Directed by: Adam Green
“Critics have called it JAWS in the snow.”
That was my first impression of Frozen. Well, not my impression so much as the impression I was forced to accept by watching this movie. I half expected to have to sign a contract stating that were I to ever reference Jaws I would also need to mention how much Frozen resembled the aforementioned Jaws. I don’t sign anything without a lawyer.
Frozen is the story of Parker, Joe and Dan, three friends who decide to go skiing for the weekend. They don’t have enough money to buy their lift tickets, so they bribe the lift operator to let them up instead. This is not an important part of the movie, but necessary if you don’t want your movie to be under an hour long. After piddling around on the bunny slopes all day, they decide to make a run from the top of the mountain. The lift operator explains that the mountain is about to close for the week, but they just have to get one good run under their belts. Through a series of miscommunications the three are unknowingly left on the ski lift at the top of the mountain. With a snow storm coming in, and the slopes being deserted for the next week, the three must take action if they want to survive.
The movie does start off a bit on the slow side, but once we find our leads trapped, dangling 75’ above the ground, the movie starts to find its rhythm. The camera stays with our characters, not jumping to scenes of their friends, or to the workers wondering if everyone made it off the mountain. As the realization of what has happened and what will need to happen washes over Parker, Joe and Dan, the tension is quickly dialed up, leading to desperate decisions. This is also where the movie becomes surprisingly gory.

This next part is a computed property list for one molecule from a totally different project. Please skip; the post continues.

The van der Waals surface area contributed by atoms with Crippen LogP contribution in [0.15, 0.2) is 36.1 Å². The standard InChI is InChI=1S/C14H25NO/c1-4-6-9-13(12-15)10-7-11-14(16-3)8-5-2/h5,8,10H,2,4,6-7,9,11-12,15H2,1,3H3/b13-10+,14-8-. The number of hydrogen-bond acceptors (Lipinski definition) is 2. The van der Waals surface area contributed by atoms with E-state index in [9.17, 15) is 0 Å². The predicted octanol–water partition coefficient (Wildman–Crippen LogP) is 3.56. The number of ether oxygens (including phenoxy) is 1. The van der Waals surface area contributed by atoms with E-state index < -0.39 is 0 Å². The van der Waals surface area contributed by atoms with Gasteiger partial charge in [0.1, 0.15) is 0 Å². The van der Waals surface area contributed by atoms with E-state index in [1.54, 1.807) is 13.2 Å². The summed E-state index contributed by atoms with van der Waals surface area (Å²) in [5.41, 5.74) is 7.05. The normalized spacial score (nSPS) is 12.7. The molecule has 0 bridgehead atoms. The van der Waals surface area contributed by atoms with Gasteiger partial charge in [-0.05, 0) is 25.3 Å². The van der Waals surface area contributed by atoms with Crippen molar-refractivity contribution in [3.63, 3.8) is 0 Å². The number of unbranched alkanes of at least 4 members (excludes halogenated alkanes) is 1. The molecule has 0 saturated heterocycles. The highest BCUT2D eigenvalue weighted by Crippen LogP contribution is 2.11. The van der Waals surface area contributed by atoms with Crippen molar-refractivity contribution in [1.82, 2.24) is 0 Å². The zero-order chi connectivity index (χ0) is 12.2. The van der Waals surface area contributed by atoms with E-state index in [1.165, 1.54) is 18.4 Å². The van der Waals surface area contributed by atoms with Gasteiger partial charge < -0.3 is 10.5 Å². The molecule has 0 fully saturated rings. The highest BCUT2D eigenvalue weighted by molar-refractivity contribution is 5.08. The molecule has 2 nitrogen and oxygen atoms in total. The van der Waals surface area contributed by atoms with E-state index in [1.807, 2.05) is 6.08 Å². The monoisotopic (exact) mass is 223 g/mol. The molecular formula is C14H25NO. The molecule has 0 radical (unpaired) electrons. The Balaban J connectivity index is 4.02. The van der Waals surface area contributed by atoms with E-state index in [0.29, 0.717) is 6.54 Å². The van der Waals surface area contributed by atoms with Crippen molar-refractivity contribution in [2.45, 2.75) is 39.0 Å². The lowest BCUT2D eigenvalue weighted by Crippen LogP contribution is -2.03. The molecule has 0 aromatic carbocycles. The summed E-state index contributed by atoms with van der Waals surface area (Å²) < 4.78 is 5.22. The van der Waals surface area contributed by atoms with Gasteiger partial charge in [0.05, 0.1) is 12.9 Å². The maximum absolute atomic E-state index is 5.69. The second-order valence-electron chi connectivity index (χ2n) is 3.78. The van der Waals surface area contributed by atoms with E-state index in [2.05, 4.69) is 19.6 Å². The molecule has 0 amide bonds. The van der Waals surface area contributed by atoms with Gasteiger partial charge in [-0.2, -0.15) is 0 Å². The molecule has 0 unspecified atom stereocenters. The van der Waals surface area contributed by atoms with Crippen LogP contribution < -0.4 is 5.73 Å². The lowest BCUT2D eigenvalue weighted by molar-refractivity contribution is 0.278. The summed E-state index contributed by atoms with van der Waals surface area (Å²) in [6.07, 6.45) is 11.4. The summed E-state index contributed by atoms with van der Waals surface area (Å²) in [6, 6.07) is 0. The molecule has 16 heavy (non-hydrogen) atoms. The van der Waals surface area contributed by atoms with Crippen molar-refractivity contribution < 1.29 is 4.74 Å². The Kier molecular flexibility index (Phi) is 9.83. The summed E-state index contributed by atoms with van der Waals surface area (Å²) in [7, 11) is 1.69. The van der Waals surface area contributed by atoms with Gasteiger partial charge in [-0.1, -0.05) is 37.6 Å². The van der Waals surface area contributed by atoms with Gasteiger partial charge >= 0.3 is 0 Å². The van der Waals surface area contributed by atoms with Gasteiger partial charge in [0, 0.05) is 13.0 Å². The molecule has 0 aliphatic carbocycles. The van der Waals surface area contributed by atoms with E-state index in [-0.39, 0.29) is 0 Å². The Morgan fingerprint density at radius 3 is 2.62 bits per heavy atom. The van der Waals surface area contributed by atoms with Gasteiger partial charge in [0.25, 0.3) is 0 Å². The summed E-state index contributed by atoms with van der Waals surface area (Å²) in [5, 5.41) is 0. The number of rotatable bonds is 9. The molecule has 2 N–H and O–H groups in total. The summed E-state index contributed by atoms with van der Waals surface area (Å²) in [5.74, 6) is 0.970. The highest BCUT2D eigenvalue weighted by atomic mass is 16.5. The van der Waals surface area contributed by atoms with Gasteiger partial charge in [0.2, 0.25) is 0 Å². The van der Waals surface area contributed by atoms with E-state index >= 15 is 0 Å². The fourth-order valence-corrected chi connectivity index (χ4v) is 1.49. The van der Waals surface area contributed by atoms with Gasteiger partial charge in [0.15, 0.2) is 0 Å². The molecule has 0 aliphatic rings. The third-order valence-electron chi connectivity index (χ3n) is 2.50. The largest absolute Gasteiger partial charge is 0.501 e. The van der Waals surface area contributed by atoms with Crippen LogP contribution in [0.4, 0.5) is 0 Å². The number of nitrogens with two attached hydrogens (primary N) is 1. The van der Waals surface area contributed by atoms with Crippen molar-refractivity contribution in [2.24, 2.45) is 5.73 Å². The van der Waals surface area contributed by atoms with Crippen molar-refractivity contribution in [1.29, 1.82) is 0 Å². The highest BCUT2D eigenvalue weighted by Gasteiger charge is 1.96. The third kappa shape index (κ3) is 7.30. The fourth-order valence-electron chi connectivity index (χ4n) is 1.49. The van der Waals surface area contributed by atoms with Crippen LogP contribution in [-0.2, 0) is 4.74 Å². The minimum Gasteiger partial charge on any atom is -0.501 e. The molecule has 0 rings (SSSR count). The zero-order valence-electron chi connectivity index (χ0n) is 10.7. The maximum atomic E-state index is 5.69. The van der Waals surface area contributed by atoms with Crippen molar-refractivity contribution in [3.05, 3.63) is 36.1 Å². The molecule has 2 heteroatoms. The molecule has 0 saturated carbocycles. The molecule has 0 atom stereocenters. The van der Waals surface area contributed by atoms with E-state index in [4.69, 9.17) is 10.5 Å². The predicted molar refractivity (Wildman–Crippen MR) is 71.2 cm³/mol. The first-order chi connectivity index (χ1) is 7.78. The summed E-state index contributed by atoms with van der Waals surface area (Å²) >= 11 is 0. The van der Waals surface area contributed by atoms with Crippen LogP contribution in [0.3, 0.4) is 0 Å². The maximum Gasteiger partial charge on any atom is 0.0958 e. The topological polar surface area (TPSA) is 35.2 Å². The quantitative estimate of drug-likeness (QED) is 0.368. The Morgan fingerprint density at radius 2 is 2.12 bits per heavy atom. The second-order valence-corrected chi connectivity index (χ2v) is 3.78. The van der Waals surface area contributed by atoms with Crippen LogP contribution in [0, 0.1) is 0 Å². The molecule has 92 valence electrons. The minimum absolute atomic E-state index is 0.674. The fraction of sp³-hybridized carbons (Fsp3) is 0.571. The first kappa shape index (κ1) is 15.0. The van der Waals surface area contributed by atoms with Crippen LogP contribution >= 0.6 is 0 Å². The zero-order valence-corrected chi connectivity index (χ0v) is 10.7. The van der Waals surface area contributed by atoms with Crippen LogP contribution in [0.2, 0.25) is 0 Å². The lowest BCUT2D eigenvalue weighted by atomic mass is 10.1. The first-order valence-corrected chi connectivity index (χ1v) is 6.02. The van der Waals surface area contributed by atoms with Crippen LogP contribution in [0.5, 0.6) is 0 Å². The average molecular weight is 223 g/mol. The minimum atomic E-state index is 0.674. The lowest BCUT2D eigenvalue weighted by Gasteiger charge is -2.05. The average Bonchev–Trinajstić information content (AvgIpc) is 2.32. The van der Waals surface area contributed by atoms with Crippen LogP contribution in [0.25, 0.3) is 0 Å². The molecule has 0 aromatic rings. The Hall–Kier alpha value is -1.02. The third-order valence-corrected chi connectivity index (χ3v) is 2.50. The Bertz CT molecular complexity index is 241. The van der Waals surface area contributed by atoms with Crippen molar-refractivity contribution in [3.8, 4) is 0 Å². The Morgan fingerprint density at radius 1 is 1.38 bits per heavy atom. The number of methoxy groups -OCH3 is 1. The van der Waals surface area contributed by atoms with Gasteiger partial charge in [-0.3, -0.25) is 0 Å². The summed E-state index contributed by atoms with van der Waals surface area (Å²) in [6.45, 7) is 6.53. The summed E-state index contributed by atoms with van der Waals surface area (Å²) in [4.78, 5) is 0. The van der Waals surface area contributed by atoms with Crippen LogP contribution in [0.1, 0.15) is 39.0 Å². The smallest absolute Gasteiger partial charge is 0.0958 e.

My real problem with this movie is not really with the movie at all. Rather, it has to do with the presumption that this movie should be held in the same regard as Jaws. I looked for the review that likened the film to Spielberg’s nautical nightmare, and I have yet to find it. Fear not, the director and writer, Adam Green, will make sure you know. First, the name of the production company is Bigger Boat Productions. Second, the actors have to deliver some very awkward lines, where when asked what the worst way to die would be, one actor talks about how dying like the actress in Jaws would be the worst. Don’t get me wrong, having to watch the fin come towards you as you brain tries to process what is about to happen to you is one of my worst fears, but I don’t really think it felt natural with the rest of their conversations.
All complaining aside, I really did enjoy this movie. I think simple works very well for the horror thriller genre. Keeping us with the characters at all times turns their fears into our fears. Maybe that is the only likeness to Jaws I can find. For damned sure this movie didn’t deliver what I was truly hoping for, a shark on a snowboard. Jabber Jaws would have been a good choice.
Written by Drew Martin